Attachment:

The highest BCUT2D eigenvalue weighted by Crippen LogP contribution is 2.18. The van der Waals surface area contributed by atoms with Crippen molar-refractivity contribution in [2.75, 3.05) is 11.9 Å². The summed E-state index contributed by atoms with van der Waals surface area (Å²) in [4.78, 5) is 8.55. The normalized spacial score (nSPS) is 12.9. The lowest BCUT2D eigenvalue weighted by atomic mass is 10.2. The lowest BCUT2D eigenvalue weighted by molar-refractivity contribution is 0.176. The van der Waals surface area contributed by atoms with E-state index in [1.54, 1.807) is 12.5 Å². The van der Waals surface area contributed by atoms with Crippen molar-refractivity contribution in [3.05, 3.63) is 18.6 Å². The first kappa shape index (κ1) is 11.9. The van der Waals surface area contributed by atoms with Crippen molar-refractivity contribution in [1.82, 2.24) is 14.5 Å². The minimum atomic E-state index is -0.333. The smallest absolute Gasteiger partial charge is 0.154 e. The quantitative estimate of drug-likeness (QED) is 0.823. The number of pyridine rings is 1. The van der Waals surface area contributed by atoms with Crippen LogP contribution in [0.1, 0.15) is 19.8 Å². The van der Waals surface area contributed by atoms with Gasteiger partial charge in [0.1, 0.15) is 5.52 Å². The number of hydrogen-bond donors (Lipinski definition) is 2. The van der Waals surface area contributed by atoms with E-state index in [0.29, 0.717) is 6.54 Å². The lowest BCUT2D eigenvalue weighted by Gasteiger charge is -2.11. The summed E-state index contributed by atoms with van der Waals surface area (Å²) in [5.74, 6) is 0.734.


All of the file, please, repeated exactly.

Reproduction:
The highest BCUT2D eigenvalue weighted by Crippen LogP contribution is 2.18. The van der Waals surface area contributed by atoms with Crippen molar-refractivity contribution in [2.75, 3.05) is 11.9 Å². The summed E-state index contributed by atoms with van der Waals surface area (Å²) in [4.78, 5) is 8.55. The normalized spacial score (nSPS) is 12.9. The lowest BCUT2D eigenvalue weighted by atomic mass is 10.2. The lowest BCUT2D eigenvalue weighted by molar-refractivity contribution is 0.176. The van der Waals surface area contributed by atoms with E-state index in [1.54, 1.807) is 12.5 Å². The van der Waals surface area contributed by atoms with Crippen molar-refractivity contribution in [3.05, 3.63) is 18.6 Å². The first kappa shape index (κ1) is 11.9. The van der Waals surface area contributed by atoms with Crippen molar-refractivity contribution in [1.82, 2.24) is 14.5 Å². The minimum atomic E-state index is -0.333. The smallest absolute Gasteiger partial charge is 0.154 e. The quantitative estimate of drug-likeness (QED) is 0.823. The number of pyridine rings is 1. The van der Waals surface area contributed by atoms with Crippen LogP contribution in [0.1, 0.15) is 19.8 Å². The van der Waals surface area contributed by atoms with Gasteiger partial charge in [0.1, 0.15) is 5.52 Å². The number of hydrogen-bond donors (Lipinski definition) is 2. The van der Waals surface area contributed by atoms with E-state index in [0.29, 0.717) is 6.54 Å². The lowest BCUT2D eigenvalue weighted by Gasteiger charge is -2.11. The summed E-state index contributed by atoms with van der Waals surface area (Å²) in [5.74, 6) is 0.734.